Defying the old guard color mainstream
You can almost count on your cabinets to establish the personality of your kitchen. It is common, and almost expected, to settle on a single shade for them. But what if you wanted to pick more than one color? There’s no rule against it and if you happen to work with a designer, they may love you for it. Even on your own there are ways to blend two-plus colors in the kitchen without looking like a complete amateur.
1. An Island of a different color.
Your kitchen island can be an ideal accent piece, the perfect way to add a second color to your design, regardless of kitchen style. It can be an exciting addition to typically clean contemporary themes or used to complement the wall paint and décor of the traditional motif. If you are working with cabinets that are shades of white your options are particularly boundless. On the other hand, if you want to use deep wood tones you can still have great results from an island of color even without white cabinets.
2. Complementary colors x3.
If two colors aren’t working for you, search for the perfect third. It will be worth it, three shades can give the room a fashionable and professional look. When it’s done right, the colors are evenly distributed throughout the room and provide an authentic designer quality. Start with white, if possible, it goes well with both neutrals and primary colors. Contrary to common opinions, not all three-toned cabinet designs need a primary color in the mix. You can go all neutral, especially within industrial and rustic designs.
3. Highlight one cabinet in particular.
Instead of relying on the island to be your focal point of color variation, apply your color elsewhere. Baby blue or rustic red would work just fine on wooden hoods, glass wall cabinets, or sink and range base cabinets. Sure, it’s unconventional, but tastefully done your colored accent pieces can be a complementary showpiece of the kitchen.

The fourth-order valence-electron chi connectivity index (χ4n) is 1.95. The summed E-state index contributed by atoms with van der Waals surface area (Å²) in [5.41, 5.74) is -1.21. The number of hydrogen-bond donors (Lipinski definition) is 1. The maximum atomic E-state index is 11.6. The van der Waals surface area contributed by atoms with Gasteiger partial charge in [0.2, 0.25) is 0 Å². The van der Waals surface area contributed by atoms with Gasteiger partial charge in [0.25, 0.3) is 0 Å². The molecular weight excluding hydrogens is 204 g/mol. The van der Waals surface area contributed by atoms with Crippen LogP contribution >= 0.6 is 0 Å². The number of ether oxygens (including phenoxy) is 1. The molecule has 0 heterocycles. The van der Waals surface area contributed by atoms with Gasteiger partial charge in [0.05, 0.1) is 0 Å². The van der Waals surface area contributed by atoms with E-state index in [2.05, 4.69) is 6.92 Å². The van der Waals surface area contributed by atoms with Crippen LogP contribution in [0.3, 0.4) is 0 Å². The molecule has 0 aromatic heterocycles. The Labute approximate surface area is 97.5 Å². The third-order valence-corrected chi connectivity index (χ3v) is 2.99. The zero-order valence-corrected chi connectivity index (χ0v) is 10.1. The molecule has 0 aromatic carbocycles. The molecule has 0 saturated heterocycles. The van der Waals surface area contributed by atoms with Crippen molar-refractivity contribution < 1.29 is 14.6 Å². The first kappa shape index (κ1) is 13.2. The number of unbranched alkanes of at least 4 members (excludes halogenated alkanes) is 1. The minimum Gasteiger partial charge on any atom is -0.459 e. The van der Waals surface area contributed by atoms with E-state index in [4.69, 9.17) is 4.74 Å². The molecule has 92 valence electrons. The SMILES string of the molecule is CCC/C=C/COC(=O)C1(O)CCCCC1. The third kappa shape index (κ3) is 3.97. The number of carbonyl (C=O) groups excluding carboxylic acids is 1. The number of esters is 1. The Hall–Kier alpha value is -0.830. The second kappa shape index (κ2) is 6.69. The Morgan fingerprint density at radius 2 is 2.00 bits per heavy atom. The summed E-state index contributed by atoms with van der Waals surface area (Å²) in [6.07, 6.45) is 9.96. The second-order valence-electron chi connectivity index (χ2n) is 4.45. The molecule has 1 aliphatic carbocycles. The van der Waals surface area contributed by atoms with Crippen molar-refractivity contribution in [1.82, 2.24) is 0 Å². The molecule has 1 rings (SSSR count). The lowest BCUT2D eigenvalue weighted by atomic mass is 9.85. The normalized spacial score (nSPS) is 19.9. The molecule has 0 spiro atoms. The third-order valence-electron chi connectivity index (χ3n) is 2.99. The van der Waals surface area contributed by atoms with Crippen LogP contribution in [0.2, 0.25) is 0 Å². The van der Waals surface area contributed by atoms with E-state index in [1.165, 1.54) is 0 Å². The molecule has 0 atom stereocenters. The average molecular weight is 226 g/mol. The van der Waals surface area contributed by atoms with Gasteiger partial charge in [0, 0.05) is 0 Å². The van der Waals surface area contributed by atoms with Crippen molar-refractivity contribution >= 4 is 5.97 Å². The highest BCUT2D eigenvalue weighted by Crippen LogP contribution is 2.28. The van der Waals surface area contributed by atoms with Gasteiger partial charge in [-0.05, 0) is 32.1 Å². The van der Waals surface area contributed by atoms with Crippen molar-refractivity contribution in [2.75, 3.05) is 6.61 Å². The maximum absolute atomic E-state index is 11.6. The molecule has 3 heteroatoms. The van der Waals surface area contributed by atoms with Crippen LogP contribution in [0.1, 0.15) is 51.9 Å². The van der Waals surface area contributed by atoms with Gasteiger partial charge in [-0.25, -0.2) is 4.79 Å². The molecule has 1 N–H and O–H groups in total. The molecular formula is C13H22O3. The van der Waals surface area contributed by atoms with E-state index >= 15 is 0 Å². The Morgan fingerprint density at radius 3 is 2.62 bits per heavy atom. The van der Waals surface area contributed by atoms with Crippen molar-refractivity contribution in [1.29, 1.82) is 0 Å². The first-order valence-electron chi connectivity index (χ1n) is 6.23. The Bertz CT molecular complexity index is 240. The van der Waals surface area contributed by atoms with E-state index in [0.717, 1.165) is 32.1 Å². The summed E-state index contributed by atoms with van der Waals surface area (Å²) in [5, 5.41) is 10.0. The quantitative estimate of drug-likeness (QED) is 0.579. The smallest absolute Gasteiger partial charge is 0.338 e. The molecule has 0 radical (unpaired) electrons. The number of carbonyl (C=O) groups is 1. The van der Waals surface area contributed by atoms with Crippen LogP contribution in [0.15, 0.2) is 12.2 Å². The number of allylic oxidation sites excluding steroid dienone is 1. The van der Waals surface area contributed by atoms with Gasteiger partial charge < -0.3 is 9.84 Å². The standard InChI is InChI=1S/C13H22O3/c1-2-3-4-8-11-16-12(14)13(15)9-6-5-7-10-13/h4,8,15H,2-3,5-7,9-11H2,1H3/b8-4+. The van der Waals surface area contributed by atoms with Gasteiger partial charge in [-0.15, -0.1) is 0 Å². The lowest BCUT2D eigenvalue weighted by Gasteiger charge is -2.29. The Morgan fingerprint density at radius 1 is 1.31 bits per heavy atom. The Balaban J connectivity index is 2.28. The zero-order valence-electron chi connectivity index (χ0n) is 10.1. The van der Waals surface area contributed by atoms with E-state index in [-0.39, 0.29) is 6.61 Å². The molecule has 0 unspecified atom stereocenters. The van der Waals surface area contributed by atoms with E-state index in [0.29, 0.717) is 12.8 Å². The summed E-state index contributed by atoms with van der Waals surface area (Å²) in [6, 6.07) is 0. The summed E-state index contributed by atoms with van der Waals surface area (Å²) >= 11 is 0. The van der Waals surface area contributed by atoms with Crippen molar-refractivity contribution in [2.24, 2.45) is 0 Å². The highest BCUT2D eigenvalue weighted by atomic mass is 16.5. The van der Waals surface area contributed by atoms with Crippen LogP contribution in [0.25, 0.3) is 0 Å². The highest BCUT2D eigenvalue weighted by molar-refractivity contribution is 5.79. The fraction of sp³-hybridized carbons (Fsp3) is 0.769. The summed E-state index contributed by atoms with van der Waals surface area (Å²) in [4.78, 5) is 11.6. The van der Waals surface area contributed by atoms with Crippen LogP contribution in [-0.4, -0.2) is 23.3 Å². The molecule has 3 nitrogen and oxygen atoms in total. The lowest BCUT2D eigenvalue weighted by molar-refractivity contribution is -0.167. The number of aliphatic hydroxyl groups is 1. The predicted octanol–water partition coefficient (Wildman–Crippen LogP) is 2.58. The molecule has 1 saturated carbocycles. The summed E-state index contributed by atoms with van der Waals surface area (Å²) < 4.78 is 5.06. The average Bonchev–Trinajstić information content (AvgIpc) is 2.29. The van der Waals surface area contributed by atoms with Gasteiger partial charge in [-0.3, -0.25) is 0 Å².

4. Contrast the uppers and lowers.
You can still maintain a coordinated design when you a designate a certain shade to your upper cabinets and a darker tone for the lower ones. The darker color will serve to ground the design, and lighter colors on top, such as whites or grays will provide a cool contrast that’s more agreeable than you would expect. It won’t appear top heavy and is a great way to inject multiple colors.
5. Stain or glaze one cabinet color.
Once you’ve successfully blended your colors you may decide to subdue one of them a bit. Sure, an antique finish or charcoal glaze will typically add a bit of boldness to your accent, but it can also soften your main cabinet color. A lighter color for instance may not be so loud if antiqued, and would in turn allow the darker elements to command the room.
6. Texture, yes!
A fun and effective way of bringing life to the kitchen is by mixing different colors with various textures. Mix painted finishes with grainy wood veneers and separate them by the upper and lower cabinets. Seek out new combinations that mix things up. Work with textures like wood and metal and see how they blend with different colors. A transitional style kitchen provides a fertile base for which to work this particular bit of variety.
7. Just go for it.
You know what many people want to do, but do not for fear of losing their composure? Go nuts! Make whatever wacky design choices you want in the kitchen. Be daring, combine multiple colors, put them where they wouldn’t typically be used, like on drawers or cabinet doors. Pretend it’s 1968 and use a groovy kaleidoscope of color. Go as far as to incorporate colored glass and create a gradual rainbow effect…Let your wild creative instinct take over. You never know, you may reveal yourself to be the latest trendsetting sensation!